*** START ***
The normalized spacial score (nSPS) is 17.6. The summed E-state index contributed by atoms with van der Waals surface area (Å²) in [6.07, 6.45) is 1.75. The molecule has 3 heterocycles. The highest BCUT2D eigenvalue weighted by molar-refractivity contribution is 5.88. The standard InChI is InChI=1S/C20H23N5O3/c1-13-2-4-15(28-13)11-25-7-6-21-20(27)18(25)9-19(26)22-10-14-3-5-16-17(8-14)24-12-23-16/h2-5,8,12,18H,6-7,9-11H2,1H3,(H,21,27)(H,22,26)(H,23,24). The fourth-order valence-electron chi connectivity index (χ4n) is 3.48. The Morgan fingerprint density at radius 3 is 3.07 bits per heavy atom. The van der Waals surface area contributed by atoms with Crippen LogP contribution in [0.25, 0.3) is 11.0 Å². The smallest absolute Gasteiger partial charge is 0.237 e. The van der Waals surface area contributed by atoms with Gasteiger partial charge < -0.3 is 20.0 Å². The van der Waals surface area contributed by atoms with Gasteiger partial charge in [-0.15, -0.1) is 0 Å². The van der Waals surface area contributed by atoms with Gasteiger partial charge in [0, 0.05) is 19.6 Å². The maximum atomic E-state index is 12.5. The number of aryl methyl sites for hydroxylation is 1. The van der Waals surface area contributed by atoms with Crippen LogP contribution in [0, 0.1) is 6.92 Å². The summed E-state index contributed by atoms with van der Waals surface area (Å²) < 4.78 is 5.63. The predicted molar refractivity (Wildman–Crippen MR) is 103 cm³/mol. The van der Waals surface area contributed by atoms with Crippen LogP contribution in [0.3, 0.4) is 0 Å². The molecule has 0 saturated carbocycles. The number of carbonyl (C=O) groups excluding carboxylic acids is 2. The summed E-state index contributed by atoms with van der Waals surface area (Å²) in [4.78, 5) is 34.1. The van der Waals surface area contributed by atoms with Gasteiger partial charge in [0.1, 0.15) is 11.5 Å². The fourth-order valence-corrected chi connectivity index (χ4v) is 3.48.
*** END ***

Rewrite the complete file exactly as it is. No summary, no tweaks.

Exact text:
The normalized spacial score (nSPS) is 17.6. The summed E-state index contributed by atoms with van der Waals surface area (Å²) in [6.07, 6.45) is 1.75. The molecule has 3 heterocycles. The highest BCUT2D eigenvalue weighted by molar-refractivity contribution is 5.88. The standard InChI is InChI=1S/C20H23N5O3/c1-13-2-4-15(28-13)11-25-7-6-21-20(27)18(25)9-19(26)22-10-14-3-5-16-17(8-14)24-12-23-16/h2-5,8,12,18H,6-7,9-11H2,1H3,(H,21,27)(H,22,26)(H,23,24). The fourth-order valence-electron chi connectivity index (χ4n) is 3.48. The Morgan fingerprint density at radius 3 is 3.07 bits per heavy atom. The van der Waals surface area contributed by atoms with Crippen LogP contribution in [0.25, 0.3) is 11.0 Å². The smallest absolute Gasteiger partial charge is 0.237 e. The van der Waals surface area contributed by atoms with Gasteiger partial charge < -0.3 is 20.0 Å². The van der Waals surface area contributed by atoms with Gasteiger partial charge in [-0.15, -0.1) is 0 Å². The van der Waals surface area contributed by atoms with Gasteiger partial charge in [0, 0.05) is 19.6 Å². The maximum atomic E-state index is 12.5. The number of aryl methyl sites for hydroxylation is 1. The van der Waals surface area contributed by atoms with Crippen LogP contribution in [0, 0.1) is 6.92 Å². The summed E-state index contributed by atoms with van der Waals surface area (Å²) < 4.78 is 5.63. The predicted molar refractivity (Wildman–Crippen MR) is 103 cm³/mol. The van der Waals surface area contributed by atoms with Crippen LogP contribution in [0.3, 0.4) is 0 Å². The molecule has 0 saturated carbocycles. The number of carbonyl (C=O) groups excluding carboxylic acids is 2. The summed E-state index contributed by atoms with van der Waals surface area (Å²) in [4.78, 5) is 34.1. The van der Waals surface area contributed by atoms with Gasteiger partial charge in [0.1, 0.15) is 11.5 Å². The fourth-order valence-corrected chi connectivity index (χ4v) is 3.48.